Monimbó, under military occupation, closes its doors and resists
Monimbó, heart of the resistance, is under military occupation. And the thugs celebrate with sarcasm
The drums and the street hawkers were suddenly quiet as the funeral procession passed by. Rafael Palacios Aguilera, a 33-year-old carpenter, died on Tuesday, as paramilitary units loyal to Daniel Ortega laid siege to Masaya. Mourners marched through the streets of this courageous neighborhood, heads held high, while Ortega’s “blue shirts,” masked, armed and smiling, barely took notice. Like an occupying army waving FSLN banners, they patrolled the streets, played basketball on the public courts, took naps in the doorways of houses shut tight in repudiation. Monimbó, heart of the resistance, is under military occupation. And the thugs celebrate with sarcasm.
At nine in the morning on Wednesday, the streets of Monimbó sizzle with suffocating heat. The sky is cloudy, but the humidity feels like a boxer’s blow to the chest. The neighborhood looks as if it’s been hit by a tornado or leveled by an earthquake: dozens of barricades that a few weeks ago blocked access to this mythic barrio, had been destroyed by hooded men who now –with Ortega’s blessing– were the sole authority. The pavements were strewn with broken glass.
- Lea esta historia en español: Monimbó, ocupada militarmente, cierra sus puertas y resiste
The siege began at 6 am and lasted for seven hours: hundreds of men armed with high-caliber weapons attacked a population that defended itself with handmade weapons and crude mortar-launchers. The exact number of dead is still unknown, but CONFIDENCIAL was able to confirm the deaths of two young men in the trenches: Josué, the carpenter, and 34-year-old Erick Antonio Jiménez López, shot in front of his house.
Once the barricades came down, the hunt began. The dictator’s “blue shirts” broke down the doors of those considered rebels, critics of the regime, or active participants in the trenches. Dozens were captured or “disappeared,” the spoils of war to be processed or traded in future negotiations. The few people in Monimbó who dared to talk said that dozens of people, mostly young men, fled the area and took refuge in the high plains dampened by Masaya’s nearby lagoons. The fear of being captured or killed by the occupying forces keeps them in hiding. Those who’ve stayed in Monimbó shut their brightly colored doors and windows. It’s as if the town had been abandoned or attacked by a plague.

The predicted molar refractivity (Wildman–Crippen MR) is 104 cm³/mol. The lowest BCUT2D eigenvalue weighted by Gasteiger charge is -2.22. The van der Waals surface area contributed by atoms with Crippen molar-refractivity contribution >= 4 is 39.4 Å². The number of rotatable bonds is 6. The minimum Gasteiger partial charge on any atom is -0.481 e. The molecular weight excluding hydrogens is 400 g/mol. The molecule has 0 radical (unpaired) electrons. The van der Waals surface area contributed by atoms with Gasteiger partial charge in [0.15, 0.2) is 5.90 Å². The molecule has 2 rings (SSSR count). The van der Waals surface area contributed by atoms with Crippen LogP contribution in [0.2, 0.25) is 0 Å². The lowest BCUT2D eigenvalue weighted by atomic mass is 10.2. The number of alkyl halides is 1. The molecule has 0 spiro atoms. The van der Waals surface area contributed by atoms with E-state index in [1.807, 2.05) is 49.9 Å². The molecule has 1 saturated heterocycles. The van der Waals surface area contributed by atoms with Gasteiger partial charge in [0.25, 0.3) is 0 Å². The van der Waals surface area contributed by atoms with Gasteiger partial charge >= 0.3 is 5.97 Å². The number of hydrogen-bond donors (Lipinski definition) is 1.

It must be terrible for the inhabitants of this war-torn town, with its history of resistance dating to colonial times, to see its streets violated by grotesque, armed men shouting “Viva Daniel!” One of them, called “the Spark,” stands beside a blue pickup truck, where the mother of all mortar launchers, “La Niña,” is displayed as a trophy. The Spark explains that their job is to liberate “the people” from the claws of a few “delinquents,” who stubbornly obstruct the right of free passage. “We support the government,” he says, and we will “neutralize” any act of war.
This man, who hides his face behind a ski mask, claims those who erected the barricades are directed by “the right,” without specifying any particular group. In turn, this “right,” he says, receives financing from the United States and then pays Colombian narco-traffickers and Salvadoran gangs to oversee the rebels of Monimbó. Yet the only ones with real weapons, the “blue shirts,” refuse to say how they acquired them. “We don’t kill anyone. We just capture them and turn them over to the police,” says another masked man, in essence admitting that they act with impunity and under the protection of an institution run by Ortega, as supreme leader.
The hundreds of “blue shirts” stationed in Monimbó claim they are workers, owners of small businesses like pizzerias, who felt obliged to act against the defenseless because the country is under siege. They say their goal is peace. “This was the last holdout and now it’s been liberated, says another masked man who seems to be the leader of the group, the one who grants permission to film or take photographs. “We came to ensure free transit,” he says, as truck caravans pass by flying black and red flags and filled with hooded men shouting “Viva Daniel!”